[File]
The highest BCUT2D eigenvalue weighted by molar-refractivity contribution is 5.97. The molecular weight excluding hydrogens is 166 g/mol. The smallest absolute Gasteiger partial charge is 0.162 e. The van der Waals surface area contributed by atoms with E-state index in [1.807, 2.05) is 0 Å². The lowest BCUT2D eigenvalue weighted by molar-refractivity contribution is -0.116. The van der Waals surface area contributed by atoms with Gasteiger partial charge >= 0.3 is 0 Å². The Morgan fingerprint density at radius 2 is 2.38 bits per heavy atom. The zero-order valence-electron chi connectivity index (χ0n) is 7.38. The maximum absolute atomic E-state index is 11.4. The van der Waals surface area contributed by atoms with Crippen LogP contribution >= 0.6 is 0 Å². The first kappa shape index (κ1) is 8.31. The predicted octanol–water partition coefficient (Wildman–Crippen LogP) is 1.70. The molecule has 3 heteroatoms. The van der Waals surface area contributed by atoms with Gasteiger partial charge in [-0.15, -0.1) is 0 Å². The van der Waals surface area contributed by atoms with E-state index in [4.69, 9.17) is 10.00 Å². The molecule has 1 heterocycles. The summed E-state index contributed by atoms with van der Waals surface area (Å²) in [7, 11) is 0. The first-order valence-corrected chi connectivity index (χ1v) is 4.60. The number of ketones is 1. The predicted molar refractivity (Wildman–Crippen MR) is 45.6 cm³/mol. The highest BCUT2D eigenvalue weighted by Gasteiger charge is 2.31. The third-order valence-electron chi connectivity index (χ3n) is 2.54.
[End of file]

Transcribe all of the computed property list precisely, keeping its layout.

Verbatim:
The highest BCUT2D eigenvalue weighted by molar-refractivity contribution is 5.97. The molecular weight excluding hydrogens is 166 g/mol. The smallest absolute Gasteiger partial charge is 0.162 e. The van der Waals surface area contributed by atoms with E-state index in [1.807, 2.05) is 0 Å². The lowest BCUT2D eigenvalue weighted by molar-refractivity contribution is -0.116. The van der Waals surface area contributed by atoms with Gasteiger partial charge >= 0.3 is 0 Å². The Morgan fingerprint density at radius 2 is 2.38 bits per heavy atom. The zero-order valence-electron chi connectivity index (χ0n) is 7.38. The maximum absolute atomic E-state index is 11.4. The van der Waals surface area contributed by atoms with Crippen LogP contribution >= 0.6 is 0 Å². The first kappa shape index (κ1) is 8.31. The predicted octanol–water partition coefficient (Wildman–Crippen LogP) is 1.70. The molecule has 3 heteroatoms. The van der Waals surface area contributed by atoms with Gasteiger partial charge in [-0.15, -0.1) is 0 Å². The van der Waals surface area contributed by atoms with E-state index in [4.69, 9.17) is 10.00 Å². The molecule has 1 heterocycles. The summed E-state index contributed by atoms with van der Waals surface area (Å²) in [7, 11) is 0. The first-order valence-corrected chi connectivity index (χ1v) is 4.60. The number of ketones is 1. The predicted molar refractivity (Wildman–Crippen MR) is 45.6 cm³/mol. The highest BCUT2D eigenvalue weighted by Gasteiger charge is 2.31. The third-order valence-electron chi connectivity index (χ3n) is 2.54.